Fujifilm, the Japanese firm, have developed a process which not only replicates the painting, but also the frame and even the back of the work. Together with the van Gogh Museum in Amsterdam they have made copies of five of the artist’s paintings, in limited editions, which have sold for as much as £21,000. The idea is not just that we can then hang them in our living rooms without paying the millions of pounds required for an original, but that galleries and museums could show them. Muritshuis Museum in the Hague is talking to the Delft University project with a view to hanging a van Gogh in an exhibition. It’s as good as the real thing, some say, so hang and an audience will flock.
The technology and results are impressive, but there are critics who question just how good the reproductions could ever be. From what I have seen, there is a clear and visible difference between the real painting and the reproductions due to tone, texture, colour and light. Even with paint it is hard for the best forgers to come up with something that no one can tell is a fake. But that is not the only question for me. There is also the issue of originality and authenticity.
Originality and authenticity are important when it comes to what we treasure in art. Not every work of art, mind, not the more practical or useful items, not some architecture and design – but great work will always be seen as a one off. There there are historical and cultural instances where this is not the case – originality and authenticity is specific to a certain time and place rather than applicable across the whole of human history – but with the Renaissance, the idea of the artist genius emerged and it’s never really gone away in the West. I would bet good money that no-one would pay to see a printed van Gogh no matter how similar it was if the real van Gogh work was available, because they would like to see the one that he did, with his fingerprints and brushstrokes. This is in part, I think, because we identify the original work with the origination of the idea of it, and that cannot be found elsewhere.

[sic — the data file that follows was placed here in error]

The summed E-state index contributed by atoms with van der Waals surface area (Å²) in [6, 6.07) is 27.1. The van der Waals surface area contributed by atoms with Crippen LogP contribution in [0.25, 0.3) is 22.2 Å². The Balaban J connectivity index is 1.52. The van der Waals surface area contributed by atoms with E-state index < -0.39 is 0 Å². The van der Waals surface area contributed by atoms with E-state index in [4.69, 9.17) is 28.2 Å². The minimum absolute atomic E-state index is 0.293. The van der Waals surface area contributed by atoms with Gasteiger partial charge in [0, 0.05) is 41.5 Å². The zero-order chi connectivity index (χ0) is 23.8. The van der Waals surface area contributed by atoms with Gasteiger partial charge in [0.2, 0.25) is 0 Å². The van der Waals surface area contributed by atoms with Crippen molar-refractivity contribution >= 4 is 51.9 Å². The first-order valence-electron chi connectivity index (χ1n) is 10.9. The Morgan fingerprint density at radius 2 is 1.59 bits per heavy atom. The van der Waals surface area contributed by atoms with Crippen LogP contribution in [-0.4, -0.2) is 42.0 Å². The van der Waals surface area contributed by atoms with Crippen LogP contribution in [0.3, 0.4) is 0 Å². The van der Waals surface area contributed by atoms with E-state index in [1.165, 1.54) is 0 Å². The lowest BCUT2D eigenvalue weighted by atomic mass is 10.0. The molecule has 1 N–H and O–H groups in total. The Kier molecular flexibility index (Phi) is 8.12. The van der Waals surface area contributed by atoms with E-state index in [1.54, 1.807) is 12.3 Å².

Couple this point with the demands of an art market, and there are reasons for why we will never accept a printed reproduction no matter how good it could be in the future. The 3D printed van Goghs that went for tens of thousands of pounds did not cost that much to make, after all. The market in art inflated them and that is reliant on the idea of the unique work and the genius of the artist, not the technology or materials.
If this was all going to change with technological developments, it would have done so already with mass production. Major changes in production in the last century did not eradicate the idea that the original work of art is unique. Take photography, this is instantly replicable and yet for a recognised photographic work you pay a great deal for limited editions and even more for the real thing. Photography still requires the idea of the first printed photo which will always be the most valued.
Ultimately, 3D printing will never be as good as real painting in our galleries and museums. Let’s keep things in perspective. No printer can master the Old Masters.